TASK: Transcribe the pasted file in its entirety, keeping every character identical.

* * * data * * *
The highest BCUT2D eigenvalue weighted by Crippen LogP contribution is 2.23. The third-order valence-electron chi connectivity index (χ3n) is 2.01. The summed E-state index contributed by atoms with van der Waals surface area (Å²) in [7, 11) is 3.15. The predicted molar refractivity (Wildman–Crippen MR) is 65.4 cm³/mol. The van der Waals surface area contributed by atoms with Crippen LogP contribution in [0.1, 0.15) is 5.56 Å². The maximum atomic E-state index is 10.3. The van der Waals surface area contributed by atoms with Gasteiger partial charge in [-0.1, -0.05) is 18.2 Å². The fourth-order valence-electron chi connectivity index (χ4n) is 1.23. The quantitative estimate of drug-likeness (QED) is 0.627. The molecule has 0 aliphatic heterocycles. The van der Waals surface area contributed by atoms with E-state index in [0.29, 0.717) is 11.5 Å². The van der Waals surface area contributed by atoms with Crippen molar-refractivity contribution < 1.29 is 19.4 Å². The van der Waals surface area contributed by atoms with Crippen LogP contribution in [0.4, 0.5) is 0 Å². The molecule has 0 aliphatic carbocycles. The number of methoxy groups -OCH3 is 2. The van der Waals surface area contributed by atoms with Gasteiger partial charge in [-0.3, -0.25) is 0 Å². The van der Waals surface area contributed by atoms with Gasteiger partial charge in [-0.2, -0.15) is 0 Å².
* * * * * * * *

The highest BCUT2D eigenvalue weighted by Crippen LogP contribution is 2.23. The third-order valence-electron chi connectivity index (χ3n) is 2.01. The summed E-state index contributed by atoms with van der Waals surface area (Å²) in [7, 11) is 3.15. The predicted molar refractivity (Wildman–Crippen MR) is 65.4 cm³/mol. The van der Waals surface area contributed by atoms with Crippen LogP contribution in [0.1, 0.15) is 5.56 Å². The maximum atomic E-state index is 10.3. The van der Waals surface area contributed by atoms with Gasteiger partial charge in [-0.1, -0.05) is 18.2 Å². The fourth-order valence-electron chi connectivity index (χ4n) is 1.23. The quantitative estimate of drug-likeness (QED) is 0.627. The molecule has 0 aliphatic heterocycles. The van der Waals surface area contributed by atoms with E-state index in [0.29, 0.717) is 11.5 Å². The van der Waals surface area contributed by atoms with Crippen molar-refractivity contribution < 1.29 is 19.4 Å². The van der Waals surface area contributed by atoms with Crippen LogP contribution in [0.4, 0.5) is 0 Å². The molecule has 0 aliphatic carbocycles. The number of methoxy groups -OCH3 is 2. The van der Waals surface area contributed by atoms with Gasteiger partial charge in [-0.3, -0.25) is 0 Å². The van der Waals surface area contributed by atoms with Gasteiger partial charge in [-0.2, -0.15) is 0 Å².